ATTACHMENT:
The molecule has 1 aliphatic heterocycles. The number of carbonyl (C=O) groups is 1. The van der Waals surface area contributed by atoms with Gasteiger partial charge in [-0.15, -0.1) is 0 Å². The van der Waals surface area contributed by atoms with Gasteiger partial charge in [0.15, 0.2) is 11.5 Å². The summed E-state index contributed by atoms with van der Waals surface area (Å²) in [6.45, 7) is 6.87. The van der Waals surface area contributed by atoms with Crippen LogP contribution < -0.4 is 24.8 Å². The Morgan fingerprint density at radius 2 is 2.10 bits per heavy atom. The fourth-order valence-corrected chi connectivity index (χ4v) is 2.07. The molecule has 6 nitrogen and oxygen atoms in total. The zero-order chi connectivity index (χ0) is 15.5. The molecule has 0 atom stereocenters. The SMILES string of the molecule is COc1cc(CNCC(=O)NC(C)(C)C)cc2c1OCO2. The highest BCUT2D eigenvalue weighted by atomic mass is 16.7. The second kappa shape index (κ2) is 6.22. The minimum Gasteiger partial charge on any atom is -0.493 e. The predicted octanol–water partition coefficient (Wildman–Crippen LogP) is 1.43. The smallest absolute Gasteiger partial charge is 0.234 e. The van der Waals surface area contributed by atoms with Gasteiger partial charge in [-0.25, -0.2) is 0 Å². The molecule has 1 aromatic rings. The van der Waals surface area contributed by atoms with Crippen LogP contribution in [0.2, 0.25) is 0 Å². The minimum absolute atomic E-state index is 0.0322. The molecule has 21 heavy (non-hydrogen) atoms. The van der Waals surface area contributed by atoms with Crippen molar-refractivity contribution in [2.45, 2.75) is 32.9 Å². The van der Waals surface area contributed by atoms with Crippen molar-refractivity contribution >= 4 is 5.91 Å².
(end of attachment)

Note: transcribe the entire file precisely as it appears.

The molecule has 1 aliphatic heterocycles. The number of carbonyl (C=O) groups is 1. The van der Waals surface area contributed by atoms with Gasteiger partial charge in [-0.15, -0.1) is 0 Å². The van der Waals surface area contributed by atoms with Gasteiger partial charge in [0.15, 0.2) is 11.5 Å². The summed E-state index contributed by atoms with van der Waals surface area (Å²) in [6.45, 7) is 6.87. The van der Waals surface area contributed by atoms with Crippen LogP contribution < -0.4 is 24.8 Å². The Morgan fingerprint density at radius 2 is 2.10 bits per heavy atom. The fourth-order valence-corrected chi connectivity index (χ4v) is 2.07. The molecule has 6 nitrogen and oxygen atoms in total. The zero-order chi connectivity index (χ0) is 15.5. The molecule has 0 atom stereocenters. The SMILES string of the molecule is COc1cc(CNCC(=O)NC(C)(C)C)cc2c1OCO2. The highest BCUT2D eigenvalue weighted by atomic mass is 16.7. The second kappa shape index (κ2) is 6.22. The minimum Gasteiger partial charge on any atom is -0.493 e. The predicted octanol–water partition coefficient (Wildman–Crippen LogP) is 1.43. The smallest absolute Gasteiger partial charge is 0.234 e. The van der Waals surface area contributed by atoms with Gasteiger partial charge in [-0.25, -0.2) is 0 Å². The molecule has 1 aromatic rings. The van der Waals surface area contributed by atoms with Crippen LogP contribution in [0.2, 0.25) is 0 Å². The minimum absolute atomic E-state index is 0.0322. The molecule has 21 heavy (non-hydrogen) atoms. The van der Waals surface area contributed by atoms with Crippen molar-refractivity contribution in [2.45, 2.75) is 32.9 Å². The van der Waals surface area contributed by atoms with Crippen molar-refractivity contribution >= 4 is 5.91 Å².